As the continuation of the protests against the (now abandoned) internet tax, a mass demonstration was held at Kossuth ter, in front of the Parliament on Monday. The event was named “The Day Of Public Outrage” by its organisers, as a reference to the general discontent felt by anti-government folk over the horrendous policies of the current government.
There were some troubling signs right from the beginning. Hungarian protest organisers, maybe fuelled by an ingrained, subconscious attachment to the mythology of 1848, think that excessive amount of public oration is a good thing and no demonstrations can take place without speeches. On Monday, there were no less than six speakers, whose cause was not helped by the awkward titles they gave to their speeches, eg. “I am Nothing”, “I am Angry” and “We have grown up”. But hey, who was I to know in advance, they could have had six little MLKs lined up and ready to stoke up the flames.
I arrived near the starting time, when people were already gathering. The crowd was more mixed than before, at the anti-tax protests, with a higher number of older participants. There were a bunch of EU flags (damn, I really should write that bit about why I found this naive adoration of a deeply flawed and harmful organisation troubling), and, fortunately, relatively few Hungarian ones. I even spotted some teenagers with an anarcho-syndicalist flag, which was rather refreshing.
Then the speeches started. I do hate being right all the time. They were horrendous. The PA system wasn’t really well thought-out and the sound bounced all over the square, creating a garbled cacophony that served no cause whatsoever. The six speeches went on for a whole hour, chasing away a significant number of people. Generally speaking, one would think that a demonstration is about the crowd demonstrating its common beliefs and shared goals and taking action to achieve its goals. Putting a bunch of individuals on a stage to project their personal opinions over thousands of people is not what mass demonstrations should be about. Talk for 15 minutes (Lincoln could summarise the American Civil War in ten sentences, expressing disdain for shitty and harmful policies really shouldn’t take a whole hour), fire up the crowd then hand out the torches and pitchforks and let the masses do the rest.
Instead, the masses were treated to an hour of tedium, then were told to go home. A few people, maybe two thousand or so, stayed and continued chanting. A vanguard of pensioners even broke through the barricades surrounding the stage and tried to enter the parliament, but were stopped by police. Thus started a few hours of mild scuffles, when a small portion of the already diminished crowd tried to force its way through lines of massed riot police. It is fascinating how the most furious and active participants of a supposedly “outraged” crowd didn’t even resort to actual violence. After a while, as the police grew more numerous and the number of protesters dwindled, the event just ended.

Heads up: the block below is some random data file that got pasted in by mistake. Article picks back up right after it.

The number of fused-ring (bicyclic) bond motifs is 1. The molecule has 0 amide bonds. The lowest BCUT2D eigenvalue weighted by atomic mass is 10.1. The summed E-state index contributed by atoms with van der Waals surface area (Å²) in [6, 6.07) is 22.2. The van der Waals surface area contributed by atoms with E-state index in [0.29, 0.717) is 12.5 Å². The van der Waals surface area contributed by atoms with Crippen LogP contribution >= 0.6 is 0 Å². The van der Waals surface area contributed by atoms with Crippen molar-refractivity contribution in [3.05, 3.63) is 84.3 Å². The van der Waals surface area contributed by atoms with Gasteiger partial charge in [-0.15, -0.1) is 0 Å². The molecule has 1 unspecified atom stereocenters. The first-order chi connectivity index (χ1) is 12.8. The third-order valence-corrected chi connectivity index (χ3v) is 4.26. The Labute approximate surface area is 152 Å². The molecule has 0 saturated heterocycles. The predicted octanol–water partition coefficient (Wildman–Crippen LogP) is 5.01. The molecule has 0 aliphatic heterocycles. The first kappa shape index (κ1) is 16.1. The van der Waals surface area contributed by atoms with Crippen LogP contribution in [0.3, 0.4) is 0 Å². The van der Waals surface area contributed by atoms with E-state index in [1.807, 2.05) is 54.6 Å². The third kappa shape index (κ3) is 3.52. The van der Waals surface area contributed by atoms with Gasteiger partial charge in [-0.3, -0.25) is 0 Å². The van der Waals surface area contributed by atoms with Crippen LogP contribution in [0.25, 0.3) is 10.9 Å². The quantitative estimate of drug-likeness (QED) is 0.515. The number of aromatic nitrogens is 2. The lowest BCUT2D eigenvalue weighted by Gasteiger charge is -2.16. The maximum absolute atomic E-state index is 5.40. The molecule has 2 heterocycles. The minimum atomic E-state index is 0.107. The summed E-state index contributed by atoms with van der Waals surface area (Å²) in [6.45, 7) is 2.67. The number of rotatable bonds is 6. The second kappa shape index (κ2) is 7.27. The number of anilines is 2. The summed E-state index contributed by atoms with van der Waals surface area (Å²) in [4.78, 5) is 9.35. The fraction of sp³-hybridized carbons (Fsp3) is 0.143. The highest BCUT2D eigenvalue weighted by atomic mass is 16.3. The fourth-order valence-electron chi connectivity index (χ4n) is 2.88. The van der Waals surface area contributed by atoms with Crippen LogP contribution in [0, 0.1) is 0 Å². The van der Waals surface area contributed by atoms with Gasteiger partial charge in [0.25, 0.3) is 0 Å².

When it comes to protests, Hungary is sadly not Burkina Faso, nor is it Mexico or Greece. People here don’t know how to protest and have no concept of how direct action works. This is especially true of the organisers of public demonstrations, to whom the excessive babbling is the protest, after which they bugger off and disappear off the screen, when the real protest should be starting. If they actually want to achieve something with these protests (though, knowing the alternatives, the removal of the current government, however delightful, could turn out to be a complete clusterfuck), they have to re-think their methods. No government was ever stopped by people listening to awful speeches and then going home. There is a need for direct action that actually disrupts the normal functioning of the state apparatus.
I am not against such demonstrations, don’t get me wrong. I would ask every single person who reads this to attend as many protests as they are able, no matter how badly organised they are or how pointless this all might seem. I firmly believe that direct action is the single most democratic act any citizen can perform, much more so than even participating in elections.
But, and this is a big but, if the current movement does not reform itself, preferably from the bottom up, if it fails to transcend the liberal desires for being proper, well-behaved and generally unobtrusive, it will dwindle away and die just like the ones that came before it. There are promising signs. The crowds are big, the anger is building up and there is more disdain for the police than before (also, people are less afraid of the piggies). I do hope that they’ll succeed. And after that, what happens, happens.